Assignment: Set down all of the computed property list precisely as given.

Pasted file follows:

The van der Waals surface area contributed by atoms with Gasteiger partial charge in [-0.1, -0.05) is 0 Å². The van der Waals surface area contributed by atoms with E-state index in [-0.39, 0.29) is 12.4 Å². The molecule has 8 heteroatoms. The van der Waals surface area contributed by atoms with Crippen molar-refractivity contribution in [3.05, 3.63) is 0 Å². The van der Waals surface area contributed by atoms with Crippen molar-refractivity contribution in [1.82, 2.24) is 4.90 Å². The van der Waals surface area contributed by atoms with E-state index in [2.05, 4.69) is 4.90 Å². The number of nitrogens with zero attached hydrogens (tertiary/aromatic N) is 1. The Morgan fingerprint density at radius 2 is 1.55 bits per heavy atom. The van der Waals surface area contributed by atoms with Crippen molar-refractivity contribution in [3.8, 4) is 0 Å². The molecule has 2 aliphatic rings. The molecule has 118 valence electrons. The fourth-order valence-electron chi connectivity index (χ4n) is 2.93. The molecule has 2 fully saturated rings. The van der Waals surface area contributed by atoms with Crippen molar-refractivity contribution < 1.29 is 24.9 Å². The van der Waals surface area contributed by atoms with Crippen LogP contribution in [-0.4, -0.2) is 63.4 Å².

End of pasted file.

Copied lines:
The van der Waals surface area contributed by atoms with Gasteiger partial charge in [-0.1, -0.05) is 0 Å². The van der Waals surface area contributed by atoms with E-state index in [-0.39, 0.29) is 12.4 Å². The molecule has 8 heteroatoms. The van der Waals surface area contributed by atoms with Crippen molar-refractivity contribution in [3.05, 3.63) is 0 Å². The van der Waals surface area contributed by atoms with Crippen molar-refractivity contribution in [1.82, 2.24) is 4.90 Å². The van der Waals surface area contributed by atoms with E-state index in [2.05, 4.69) is 4.90 Å². The number of nitrogens with zero attached hydrogens (tertiary/aromatic N) is 1. The Morgan fingerprint density at radius 2 is 1.55 bits per heavy atom. The van der Waals surface area contributed by atoms with Crippen molar-refractivity contribution in [3.8, 4) is 0 Å². The molecule has 2 aliphatic rings. The molecule has 118 valence electrons. The fourth-order valence-electron chi connectivity index (χ4n) is 2.93. The molecule has 2 fully saturated rings. The van der Waals surface area contributed by atoms with Crippen molar-refractivity contribution < 1.29 is 24.9 Å². The van der Waals surface area contributed by atoms with Crippen LogP contribution in [-0.4, -0.2) is 63.4 Å².